Murali the unparallel record setter | Sunday Observer

Murali the unparallel record setter

Muttiah Muralitharan
Muttiah Muralitharan

Muttiah Muralitharan needs no introduction. He is the world’s highest wicket taker in Test cricket. Apart from that unique feat, there are several other world records in Muralithran’s cupboard in a legendary career as an exemplary Sri Lanka cricketer.

He first came to the limelight through the Observer Schoolboy Cricketer contest some 28 years ago. A highly successful bowler in school cricket at that time, Murali was adjudged Observer Schoolboy Cricketer in 1991 when he was playing for St. Anthony’s College, Katugastota.

The selection of Muralitharan to the elite band of cricketers is a golden moment in the four-decade-old history of the Observer Schoolboy Cricketer of the Year contest which has given that much-needed inspiration and motivation to the country’s budding schoolboy cricketers to extend their playing careers beyond school level.

Though there have been many outstanding players who aggregate over 1000 runs or capture over 100 wickets during a season, only a few have taken such performances to the next level. Playing for a reputed club after ending their school careers and winning the Sri Lanka cap thereafter has been the dream of every schoolboy cricketer but only a handful would eventually make that dream come true.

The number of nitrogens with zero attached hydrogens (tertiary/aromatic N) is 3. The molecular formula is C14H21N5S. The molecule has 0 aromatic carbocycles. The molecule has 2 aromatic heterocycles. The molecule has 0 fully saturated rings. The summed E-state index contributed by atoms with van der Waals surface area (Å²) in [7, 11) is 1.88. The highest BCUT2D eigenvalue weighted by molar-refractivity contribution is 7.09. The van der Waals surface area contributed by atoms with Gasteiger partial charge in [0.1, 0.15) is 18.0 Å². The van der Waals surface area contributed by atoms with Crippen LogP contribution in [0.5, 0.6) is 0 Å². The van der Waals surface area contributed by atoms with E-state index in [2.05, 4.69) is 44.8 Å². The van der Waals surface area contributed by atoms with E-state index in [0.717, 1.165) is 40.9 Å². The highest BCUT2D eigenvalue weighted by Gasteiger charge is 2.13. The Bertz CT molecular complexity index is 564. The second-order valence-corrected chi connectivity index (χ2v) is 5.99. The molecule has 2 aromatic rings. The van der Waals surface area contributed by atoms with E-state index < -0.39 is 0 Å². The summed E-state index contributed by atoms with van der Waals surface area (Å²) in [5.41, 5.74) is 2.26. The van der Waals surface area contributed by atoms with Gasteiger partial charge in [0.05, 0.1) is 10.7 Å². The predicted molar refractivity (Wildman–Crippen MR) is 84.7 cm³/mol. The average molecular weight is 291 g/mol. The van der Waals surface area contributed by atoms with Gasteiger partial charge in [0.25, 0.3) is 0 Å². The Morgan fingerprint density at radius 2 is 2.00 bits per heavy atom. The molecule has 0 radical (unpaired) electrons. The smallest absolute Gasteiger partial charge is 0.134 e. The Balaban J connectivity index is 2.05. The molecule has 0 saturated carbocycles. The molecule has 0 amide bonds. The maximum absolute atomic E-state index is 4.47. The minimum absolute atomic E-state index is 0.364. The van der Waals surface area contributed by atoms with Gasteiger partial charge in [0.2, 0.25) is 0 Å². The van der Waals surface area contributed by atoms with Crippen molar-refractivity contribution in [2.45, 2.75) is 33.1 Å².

Undoubtedly, one such outstanding player who not only had achieved that goal in style but had also gone to erase world records in Test cricket, had emerged through the premier school cricket awards show some 28 years ago.

The early 90s belonged to a magical off spinner who had shattered the dreams of all batsmen in inter-school cricket during that period. He came to the limelight to enjoy rich harvests of over 100 wickets each on successive seasons.

But the soft-spoken and publicity-shy young cricketer from St. Anthony’s College, Katugastota ultimately turned out to be the biggest headache to all top batsmen in world cricket.

The stepping stone for the young lad to international cricket was the Observer Schoolboy Cricketer of the Year title he had won in 1991. After making his Sri Lanka debut soon afterwards, he cemented his place in the national team in next to no time, shattering all bowling records in both Test and ODI cricket.

Eventually, he became the highest ever wicket-taker in Test cricket, establishing several other world records in international cricket. He was none other than spin wizard Muttiah Muralitharan who returned to the Observer Schoolboy Cricketer of the Year stage in 2011 as the chief guest, some 20 years after his crowning glory.

Muralitharan looked emotional when he went down the memory lane while addressing the 33rd Observer-Mobitel Schoolboy Cricketer of the Year awards night as the chief guest. “You are the future Sri Lanka players. You must keep the Sri Lanka flag flying wherever you go. Play hard and dedicate yourself, then success is bound to come,” he told the gathering.